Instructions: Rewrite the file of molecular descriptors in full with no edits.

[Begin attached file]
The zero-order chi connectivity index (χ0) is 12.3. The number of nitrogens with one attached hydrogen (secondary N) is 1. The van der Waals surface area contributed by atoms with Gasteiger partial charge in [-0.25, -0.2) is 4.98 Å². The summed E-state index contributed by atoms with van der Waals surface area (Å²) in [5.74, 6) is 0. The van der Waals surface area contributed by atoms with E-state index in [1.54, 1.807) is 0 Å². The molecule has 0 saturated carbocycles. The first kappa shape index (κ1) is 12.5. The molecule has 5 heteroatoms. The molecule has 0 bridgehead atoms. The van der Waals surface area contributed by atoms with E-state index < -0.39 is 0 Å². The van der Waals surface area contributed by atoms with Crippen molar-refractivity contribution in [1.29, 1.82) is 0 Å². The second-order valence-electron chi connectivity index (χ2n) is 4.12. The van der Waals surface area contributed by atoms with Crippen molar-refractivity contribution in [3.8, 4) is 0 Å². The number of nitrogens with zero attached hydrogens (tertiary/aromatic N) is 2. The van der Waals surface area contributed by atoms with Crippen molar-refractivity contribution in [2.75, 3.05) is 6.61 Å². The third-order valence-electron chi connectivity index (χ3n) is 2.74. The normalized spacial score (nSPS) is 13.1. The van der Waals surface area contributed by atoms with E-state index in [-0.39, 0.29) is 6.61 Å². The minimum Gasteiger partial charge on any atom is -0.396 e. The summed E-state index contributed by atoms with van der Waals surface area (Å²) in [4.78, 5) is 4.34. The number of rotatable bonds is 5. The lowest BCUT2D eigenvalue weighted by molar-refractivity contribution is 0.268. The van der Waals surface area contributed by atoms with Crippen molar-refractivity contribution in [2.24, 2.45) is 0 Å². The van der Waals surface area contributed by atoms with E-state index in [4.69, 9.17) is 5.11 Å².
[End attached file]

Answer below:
The zero-order chi connectivity index (χ0) is 12.3. The number of nitrogens with one attached hydrogen (secondary N) is 1. The van der Waals surface area contributed by atoms with Gasteiger partial charge in [-0.25, -0.2) is 4.98 Å². The summed E-state index contributed by atoms with van der Waals surface area (Å²) in [5.74, 6) is 0. The van der Waals surface area contributed by atoms with E-state index in [1.54, 1.807) is 0 Å². The molecule has 0 saturated carbocycles. The first kappa shape index (κ1) is 12.5. The molecule has 5 heteroatoms. The molecule has 0 bridgehead atoms. The van der Waals surface area contributed by atoms with E-state index < -0.39 is 0 Å². The van der Waals surface area contributed by atoms with Crippen molar-refractivity contribution in [1.29, 1.82) is 0 Å². The second-order valence-electron chi connectivity index (χ2n) is 4.12. The van der Waals surface area contributed by atoms with Crippen molar-refractivity contribution in [3.8, 4) is 0 Å². The number of nitrogens with zero attached hydrogens (tertiary/aromatic N) is 2. The van der Waals surface area contributed by atoms with Crippen molar-refractivity contribution in [2.75, 3.05) is 6.61 Å². The third-order valence-electron chi connectivity index (χ3n) is 2.74. The normalized spacial score (nSPS) is 13.1. The van der Waals surface area contributed by atoms with E-state index in [-0.39, 0.29) is 6.61 Å². The minimum Gasteiger partial charge on any atom is -0.396 e. The summed E-state index contributed by atoms with van der Waals surface area (Å²) in [4.78, 5) is 4.34. The number of rotatable bonds is 5. The lowest BCUT2D eigenvalue weighted by molar-refractivity contribution is 0.268. The van der Waals surface area contributed by atoms with Crippen molar-refractivity contribution in [2.24, 2.45) is 0 Å². The van der Waals surface area contributed by atoms with E-state index in [4.69, 9.17) is 5.11 Å².